Valentine's Day

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Valentine’s Day is this weekend and couples in love are expected to spend in the billions, but spending by singles may have even greater revenue potential. On today’s show, a look at China’s anti-Valentine’s holiday: Singles' Day and how it became the largest online shopping day in the world.

Then, from clamshell razors to electrolysis, humans have gone to great lengths to achieve a smooth, clean shave. We’ll take a look at the history of hair removal, and what it reveals about shifting views of racial and social status in the U.S. 

Listen to the full show and click Read more for individual segments.

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As editor of The New York Time’s “Modern Love” column since 2004, our guest Daniel Jones has read over 50,000 love letters.  Well, not love letters exactly, but letters about love.  Okay, and most of them aren’t actual physical letters, but emails.  Which says a lot about the state of romance in 2014, given how much of it sparks, burns, and is often extinguished from behind a computer screen.  Technology’s impact on modern love features heavily in Jones’ new book “Love Illuminated: Exploring Life’s Most Mystifying Subject with the Help of 50,000 Strangers”.

tarale via Flickr Creative Commons

Valentine's day is creeping closer…a big day to celebrate abiding love or seal the deal on a new one with a diamond engagement ring. And now for the wet blanket: diamond debt. You know that whole two months salary for an engagement ring calculus? It’s tradition, right? Not really. Diamonds were not associated with romance until the Debeers Diamond Company began marketing them for engagement rings in the 1930s. Debeer’s "Diamonds Are Forever" campaign remains one of the most successful of the 20th century. So, young men still march into jewelry shops prepared to spend…and retailers have plenty of financing available for those who don’t have money up front. Gerri Detweiler, is the director of consumer education for Credit.com, and she recently wrote a blog post about the common credit traps diamond buyers fall into.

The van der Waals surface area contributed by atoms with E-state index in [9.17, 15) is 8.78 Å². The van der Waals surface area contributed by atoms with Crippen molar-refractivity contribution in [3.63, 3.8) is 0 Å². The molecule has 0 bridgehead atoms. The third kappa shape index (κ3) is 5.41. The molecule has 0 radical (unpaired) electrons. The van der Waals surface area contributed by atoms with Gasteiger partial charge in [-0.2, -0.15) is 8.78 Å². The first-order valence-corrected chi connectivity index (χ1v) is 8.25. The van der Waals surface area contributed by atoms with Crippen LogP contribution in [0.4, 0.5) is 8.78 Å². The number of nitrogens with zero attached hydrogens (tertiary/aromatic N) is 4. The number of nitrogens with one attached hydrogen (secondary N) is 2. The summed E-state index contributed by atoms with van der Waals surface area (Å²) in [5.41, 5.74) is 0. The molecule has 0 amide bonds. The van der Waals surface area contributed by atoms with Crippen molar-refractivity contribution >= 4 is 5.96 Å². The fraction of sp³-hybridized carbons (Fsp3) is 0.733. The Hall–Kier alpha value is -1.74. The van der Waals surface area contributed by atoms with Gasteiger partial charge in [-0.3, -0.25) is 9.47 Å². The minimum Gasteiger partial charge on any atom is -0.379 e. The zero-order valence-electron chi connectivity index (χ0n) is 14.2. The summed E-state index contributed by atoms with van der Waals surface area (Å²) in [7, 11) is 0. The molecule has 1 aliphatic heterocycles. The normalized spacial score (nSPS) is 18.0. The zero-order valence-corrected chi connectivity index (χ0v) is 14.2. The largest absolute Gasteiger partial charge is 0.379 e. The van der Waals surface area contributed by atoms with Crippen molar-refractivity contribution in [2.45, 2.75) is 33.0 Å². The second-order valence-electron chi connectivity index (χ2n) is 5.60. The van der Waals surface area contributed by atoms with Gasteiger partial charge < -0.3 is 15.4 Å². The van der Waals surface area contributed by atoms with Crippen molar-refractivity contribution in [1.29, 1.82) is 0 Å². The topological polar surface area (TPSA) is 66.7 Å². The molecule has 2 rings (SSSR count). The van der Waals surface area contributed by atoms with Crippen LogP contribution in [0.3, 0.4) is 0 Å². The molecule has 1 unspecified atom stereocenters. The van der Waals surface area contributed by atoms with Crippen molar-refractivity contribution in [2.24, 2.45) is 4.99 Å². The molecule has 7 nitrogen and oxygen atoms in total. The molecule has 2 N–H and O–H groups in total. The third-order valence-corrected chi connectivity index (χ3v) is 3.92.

<a href="http://www.flickr.com/photos/lanier67/4691811080/in/photostream/" target="blank">lanier67</a> via Flickr/Creative Commons

For Valentine's Day, we listen in on a few love stories from New Hampshire, stories about the many unusual places love can take us.

No doubt many of us are rushing out the door to grab a last minute Valentine’s Day gift for our significant others.

Our guest has a suggestion: hold off on the chocolates and flowers, and spend a little time talking to that loved one. 

Why The Best Chocolate Is The One You Eat Last

Feb 14, 2012

It's predictable, and hokey, to bring up chocolate and romance in one Valentine's Day post, but hang on — this is fascinating.

A study suggests that your preferences in chocolate may help explain how you pick out or judge potential romantic partners.

No, it's not that people who love dark chocolate are simpatico with others who love dark chocolate. That would be far too pat.

As comedian John Fugelsang recalls, all in life was dandy until one fateful day, at age 6, he noticed an odd motif in some photos: "In every family picture ... my mother was wearing a habit."

Last August, he tweeted his parents' unusual love story — with photos — on the first anniversary of his father's death. In a series of blurbs 140 characters or less, he tells it better than I ever could:

For those who find themselves alone this Valentine's Day, or who reject the holiday altogether, you might not want to read about star-crossed lovers pining for each other and — even worse — winding up together in the end. So here are three alternatives to comfort you this Feb 14. Each novel is just the right length to read in a single night with a box of drugstore-bought chocolates. And although these tales are indeed reflections on love, the characters they follow are skeptics.